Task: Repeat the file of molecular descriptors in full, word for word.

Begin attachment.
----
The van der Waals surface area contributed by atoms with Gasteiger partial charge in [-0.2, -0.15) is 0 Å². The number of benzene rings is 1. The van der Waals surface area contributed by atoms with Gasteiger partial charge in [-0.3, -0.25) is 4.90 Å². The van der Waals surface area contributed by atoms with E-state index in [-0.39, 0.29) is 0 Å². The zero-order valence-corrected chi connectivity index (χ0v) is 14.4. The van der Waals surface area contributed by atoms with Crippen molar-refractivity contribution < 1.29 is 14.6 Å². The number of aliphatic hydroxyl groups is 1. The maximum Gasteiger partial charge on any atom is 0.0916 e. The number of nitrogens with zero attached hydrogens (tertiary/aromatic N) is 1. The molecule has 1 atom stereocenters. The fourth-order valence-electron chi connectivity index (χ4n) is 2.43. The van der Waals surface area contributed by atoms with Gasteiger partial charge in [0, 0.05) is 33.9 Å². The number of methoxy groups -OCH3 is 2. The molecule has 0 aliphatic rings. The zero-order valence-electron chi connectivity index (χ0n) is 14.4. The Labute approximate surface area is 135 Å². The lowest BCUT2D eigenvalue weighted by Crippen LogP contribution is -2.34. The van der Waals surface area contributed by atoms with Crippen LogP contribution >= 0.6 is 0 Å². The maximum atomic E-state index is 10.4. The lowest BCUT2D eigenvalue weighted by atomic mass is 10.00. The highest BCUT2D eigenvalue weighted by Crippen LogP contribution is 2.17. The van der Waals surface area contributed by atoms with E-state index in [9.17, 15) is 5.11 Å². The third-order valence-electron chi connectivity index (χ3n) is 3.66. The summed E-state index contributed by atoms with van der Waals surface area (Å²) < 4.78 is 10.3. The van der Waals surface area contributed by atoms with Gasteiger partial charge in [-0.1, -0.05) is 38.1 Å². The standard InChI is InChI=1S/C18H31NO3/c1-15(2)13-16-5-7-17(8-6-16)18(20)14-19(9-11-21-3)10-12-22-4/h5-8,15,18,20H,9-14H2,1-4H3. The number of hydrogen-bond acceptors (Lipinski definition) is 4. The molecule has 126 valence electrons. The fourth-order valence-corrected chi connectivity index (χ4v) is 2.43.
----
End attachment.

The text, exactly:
The van der Waals surface area contributed by atoms with Gasteiger partial charge in [-0.2, -0.15) is 0 Å². The number of benzene rings is 1. The van der Waals surface area contributed by atoms with Gasteiger partial charge in [-0.3, -0.25) is 4.90 Å². The van der Waals surface area contributed by atoms with E-state index in [-0.39, 0.29) is 0 Å². The zero-order valence-corrected chi connectivity index (χ0v) is 14.4. The van der Waals surface area contributed by atoms with Crippen molar-refractivity contribution < 1.29 is 14.6 Å². The number of aliphatic hydroxyl groups is 1. The maximum Gasteiger partial charge on any atom is 0.0916 e. The number of nitrogens with zero attached hydrogens (tertiary/aromatic N) is 1. The molecule has 1 atom stereocenters. The fourth-order valence-electron chi connectivity index (χ4n) is 2.43. The van der Waals surface area contributed by atoms with Gasteiger partial charge in [0, 0.05) is 33.9 Å². The number of methoxy groups -OCH3 is 2. The molecule has 0 aliphatic rings. The zero-order valence-electron chi connectivity index (χ0n) is 14.4. The Labute approximate surface area is 135 Å². The lowest BCUT2D eigenvalue weighted by Crippen LogP contribution is -2.34. The van der Waals surface area contributed by atoms with Crippen LogP contribution >= 0.6 is 0 Å². The maximum atomic E-state index is 10.4. The lowest BCUT2D eigenvalue weighted by atomic mass is 10.00. The highest BCUT2D eigenvalue weighted by Crippen LogP contribution is 2.17. The van der Waals surface area contributed by atoms with E-state index in [9.17, 15) is 5.11 Å². The third-order valence-electron chi connectivity index (χ3n) is 3.66. The summed E-state index contributed by atoms with van der Waals surface area (Å²) < 4.78 is 10.3. The van der Waals surface area contributed by atoms with Gasteiger partial charge in [-0.1, -0.05) is 38.1 Å². The standard InChI is InChI=1S/C18H31NO3/c1-15(2)13-16-5-7-17(8-6-16)18(20)14-19(9-11-21-3)10-12-22-4/h5-8,15,18,20H,9-14H2,1-4H3. The number of hydrogen-bond acceptors (Lipinski definition) is 4. The molecule has 126 valence electrons. The fourth-order valence-corrected chi connectivity index (χ4v) is 2.43.